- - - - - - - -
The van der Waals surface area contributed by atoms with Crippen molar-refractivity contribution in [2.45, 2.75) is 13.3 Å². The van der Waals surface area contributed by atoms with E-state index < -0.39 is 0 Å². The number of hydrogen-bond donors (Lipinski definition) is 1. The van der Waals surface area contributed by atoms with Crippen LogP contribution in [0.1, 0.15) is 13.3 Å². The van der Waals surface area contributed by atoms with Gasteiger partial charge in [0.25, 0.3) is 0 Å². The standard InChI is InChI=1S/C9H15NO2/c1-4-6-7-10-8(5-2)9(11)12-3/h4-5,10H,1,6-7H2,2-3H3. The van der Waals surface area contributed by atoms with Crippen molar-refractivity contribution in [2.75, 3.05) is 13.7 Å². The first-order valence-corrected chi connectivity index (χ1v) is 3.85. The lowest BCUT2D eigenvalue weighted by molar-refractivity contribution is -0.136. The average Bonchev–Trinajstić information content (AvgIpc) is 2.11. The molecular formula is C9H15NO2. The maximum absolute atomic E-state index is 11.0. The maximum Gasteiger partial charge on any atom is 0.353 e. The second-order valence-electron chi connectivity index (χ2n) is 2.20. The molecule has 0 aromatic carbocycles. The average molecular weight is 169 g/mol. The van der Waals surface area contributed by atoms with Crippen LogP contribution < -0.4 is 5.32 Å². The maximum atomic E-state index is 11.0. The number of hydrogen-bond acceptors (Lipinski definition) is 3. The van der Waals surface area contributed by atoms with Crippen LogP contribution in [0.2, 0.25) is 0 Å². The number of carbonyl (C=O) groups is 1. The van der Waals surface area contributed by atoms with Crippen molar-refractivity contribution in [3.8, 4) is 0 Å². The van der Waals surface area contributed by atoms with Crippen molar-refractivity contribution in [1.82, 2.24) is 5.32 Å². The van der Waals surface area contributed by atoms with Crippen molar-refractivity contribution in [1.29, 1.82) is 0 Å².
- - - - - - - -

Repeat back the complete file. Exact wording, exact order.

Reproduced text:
The van der Waals surface area contributed by atoms with Crippen molar-refractivity contribution in [2.45, 2.75) is 13.3 Å². The van der Waals surface area contributed by atoms with E-state index < -0.39 is 0 Å². The number of hydrogen-bond donors (Lipinski definition) is 1. The van der Waals surface area contributed by atoms with Crippen LogP contribution in [0.1, 0.15) is 13.3 Å². The van der Waals surface area contributed by atoms with Gasteiger partial charge in [0.25, 0.3) is 0 Å². The standard InChI is InChI=1S/C9H15NO2/c1-4-6-7-10-8(5-2)9(11)12-3/h4-5,10H,1,6-7H2,2-3H3. The van der Waals surface area contributed by atoms with Crippen molar-refractivity contribution in [2.75, 3.05) is 13.7 Å². The first-order valence-corrected chi connectivity index (χ1v) is 3.85. The lowest BCUT2D eigenvalue weighted by molar-refractivity contribution is -0.136. The average Bonchev–Trinajstić information content (AvgIpc) is 2.11. The molecular formula is C9H15NO2. The maximum absolute atomic E-state index is 11.0. The maximum Gasteiger partial charge on any atom is 0.353 e. The second-order valence-electron chi connectivity index (χ2n) is 2.20. The molecule has 0 aromatic carbocycles. The average molecular weight is 169 g/mol. The van der Waals surface area contributed by atoms with Crippen LogP contribution < -0.4 is 5.32 Å². The maximum atomic E-state index is 11.0. The number of hydrogen-bond acceptors (Lipinski definition) is 3. The van der Waals surface area contributed by atoms with Crippen LogP contribution in [0.2, 0.25) is 0 Å². The number of carbonyl (C=O) groups is 1. The van der Waals surface area contributed by atoms with Crippen molar-refractivity contribution in [3.8, 4) is 0 Å². The van der Waals surface area contributed by atoms with Crippen molar-refractivity contribution in [1.82, 2.24) is 5.32 Å². The van der Waals surface area contributed by atoms with Crippen molar-refractivity contribution in [1.29, 1.82) is 0 Å².